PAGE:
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USN MK5 Signal Flare Pistol and accessories


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Good stuff, Craig, and appropriate for a Fourth of July Weekend.

 

Here is a pic of the other version of the Mark 5 Signal Pistol. This one was manufactured by Vulcan. It is identical to the Sedgley made pistols except for the maker markings. I have one of each in my collection. The Vulcan made guns seem to be much harder to find than the Sedgleys.

 

This pic was originally posted elsewhere on the Forum by a now-banned former member, but it illustrates the Vulcan Mark 5 pistol, the rig and the signal cartridges well.

 

Has anyone ever seen a period photo of the Navy Mark 5 Signal Pistol in use?

 

Regards,

Charlie Flick

 

 

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Good stuff, Craig, and appropriate for a Fourth of July Weekend.

 

Here is a pic of the other version of the Mark 5 Signal Pistol. This one was manufactured by Vulcan. It is identical to the Sedgley made pistols except for the maker markings. I have one of each in my collection. The Vulcan made guns seem to be much harder to find than the Sedgleys.

 

This pic was originally posted elsewhere on the Forum by a now-banned former member, but it illustrates the Vulcan Mark 5 pistol, the rig and the signal cartridges well.

 

Has anyone ever seen a period photo of the Navy Mark 5 Signal Pistol in use?

 

Regards,

Charlie Flick

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I used this same rig the entire time I was in the Navy ('72-'99). Never paid that much attention to the manufacturer of the pistol, so can't say which was more common. Always had the khaki colored belt and holster. They were carried by the boat signalman and gennerally hung on a hook by the door of the signal shack, or stuffed in an old ammo box.

 

The shells were always loaded in the belt in the same manner on every ship I went on, and was a Navy wide pratice. The red shells on the left (port), the green on the right (starboard) and the white in the back (white stern light). The "Projectile end" of the shells had specific ends on them for night identification, green-smooth, red-ridge and white-bump. However, sometimes with cold wet fingers it was hard to tell, which is why they were always loaded into the belt lops the same way.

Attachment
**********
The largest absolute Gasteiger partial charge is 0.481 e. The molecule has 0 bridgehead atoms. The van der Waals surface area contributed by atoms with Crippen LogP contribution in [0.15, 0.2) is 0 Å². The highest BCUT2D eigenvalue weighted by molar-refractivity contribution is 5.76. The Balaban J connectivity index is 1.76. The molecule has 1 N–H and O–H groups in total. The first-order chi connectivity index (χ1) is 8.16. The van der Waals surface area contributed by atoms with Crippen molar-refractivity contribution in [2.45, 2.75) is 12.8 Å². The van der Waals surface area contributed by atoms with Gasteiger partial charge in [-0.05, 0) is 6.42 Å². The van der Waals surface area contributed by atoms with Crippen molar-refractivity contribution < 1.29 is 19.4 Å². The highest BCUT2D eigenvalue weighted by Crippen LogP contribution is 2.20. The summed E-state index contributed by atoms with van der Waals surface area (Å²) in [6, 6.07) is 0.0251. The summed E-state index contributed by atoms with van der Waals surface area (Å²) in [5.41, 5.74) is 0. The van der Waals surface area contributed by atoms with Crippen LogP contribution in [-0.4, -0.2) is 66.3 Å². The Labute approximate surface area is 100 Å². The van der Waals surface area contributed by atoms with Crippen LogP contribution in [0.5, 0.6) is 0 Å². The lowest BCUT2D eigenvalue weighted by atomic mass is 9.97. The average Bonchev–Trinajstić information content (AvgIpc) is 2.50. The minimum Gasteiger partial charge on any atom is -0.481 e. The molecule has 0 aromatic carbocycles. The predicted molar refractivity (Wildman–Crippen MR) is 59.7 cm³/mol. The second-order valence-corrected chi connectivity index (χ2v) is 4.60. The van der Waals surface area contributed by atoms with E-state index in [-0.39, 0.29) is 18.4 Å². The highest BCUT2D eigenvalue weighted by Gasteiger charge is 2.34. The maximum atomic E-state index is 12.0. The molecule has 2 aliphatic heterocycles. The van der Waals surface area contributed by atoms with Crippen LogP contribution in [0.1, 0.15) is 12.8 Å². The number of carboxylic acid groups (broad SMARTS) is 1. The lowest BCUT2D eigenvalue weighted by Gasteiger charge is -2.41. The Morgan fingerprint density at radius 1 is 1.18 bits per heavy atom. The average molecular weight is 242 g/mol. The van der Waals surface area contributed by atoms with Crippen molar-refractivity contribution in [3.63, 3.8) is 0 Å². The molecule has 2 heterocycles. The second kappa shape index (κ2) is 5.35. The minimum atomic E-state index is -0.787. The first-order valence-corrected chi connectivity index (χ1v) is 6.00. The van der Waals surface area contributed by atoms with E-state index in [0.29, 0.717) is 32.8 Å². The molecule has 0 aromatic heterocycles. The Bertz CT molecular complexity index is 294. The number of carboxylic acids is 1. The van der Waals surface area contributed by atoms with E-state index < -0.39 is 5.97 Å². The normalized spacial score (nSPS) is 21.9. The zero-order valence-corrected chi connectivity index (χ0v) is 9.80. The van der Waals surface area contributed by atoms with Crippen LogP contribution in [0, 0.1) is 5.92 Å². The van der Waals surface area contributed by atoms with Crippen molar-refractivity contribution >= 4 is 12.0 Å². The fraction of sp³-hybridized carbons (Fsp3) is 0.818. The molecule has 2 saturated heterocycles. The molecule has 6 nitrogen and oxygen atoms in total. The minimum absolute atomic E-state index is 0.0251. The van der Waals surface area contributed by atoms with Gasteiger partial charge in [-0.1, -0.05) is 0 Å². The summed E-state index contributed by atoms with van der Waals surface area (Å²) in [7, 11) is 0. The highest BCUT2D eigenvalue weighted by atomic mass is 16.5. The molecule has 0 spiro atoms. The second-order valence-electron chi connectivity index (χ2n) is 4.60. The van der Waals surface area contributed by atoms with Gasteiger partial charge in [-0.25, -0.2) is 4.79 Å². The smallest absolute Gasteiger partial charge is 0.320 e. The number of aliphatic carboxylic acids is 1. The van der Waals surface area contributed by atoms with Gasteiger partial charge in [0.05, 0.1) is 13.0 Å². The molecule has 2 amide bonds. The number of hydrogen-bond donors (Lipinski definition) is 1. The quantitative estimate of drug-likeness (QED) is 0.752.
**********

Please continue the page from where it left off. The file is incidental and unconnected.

The shells them selves have very little hang time. They are not paraschute stars or anything like that. More like Roman Candles, they just sort of pop and fly out and fall. And yes, on a couple of "Fourth of Julys" at sea we would pop a few flares (with permission of course).

 

Steve Hesson

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I'm wondering why the flare belt has 32 loops? Flares come in 10 round boxes or tins. Does the belt have 32 loops so that the colors could be seperated by an unused loop? 10 reds, space, 10 whites, space, then 10 greens?

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I'm wondering why the flare belt has 32 loops? Flares come in 10 round boxes or tins. Does the belt have 32 loops so that the colors could be seperated by an unused loop? 10 reds, space, 10 whites, space, then 10 greens?
I doubt there was ever that much thought given to the design of the belt. I would think they just put one continuious length of tape on the belt and sewed it down. I believe that the pratice of seperating the rounds as we did was devised after the belt was produced. Most likely, some one noticed that the flares were about the same size as a 12 guage shotgun shell and recommended a shotgun belt be used and they just started cranking them out that way.

 

Steve Hesson

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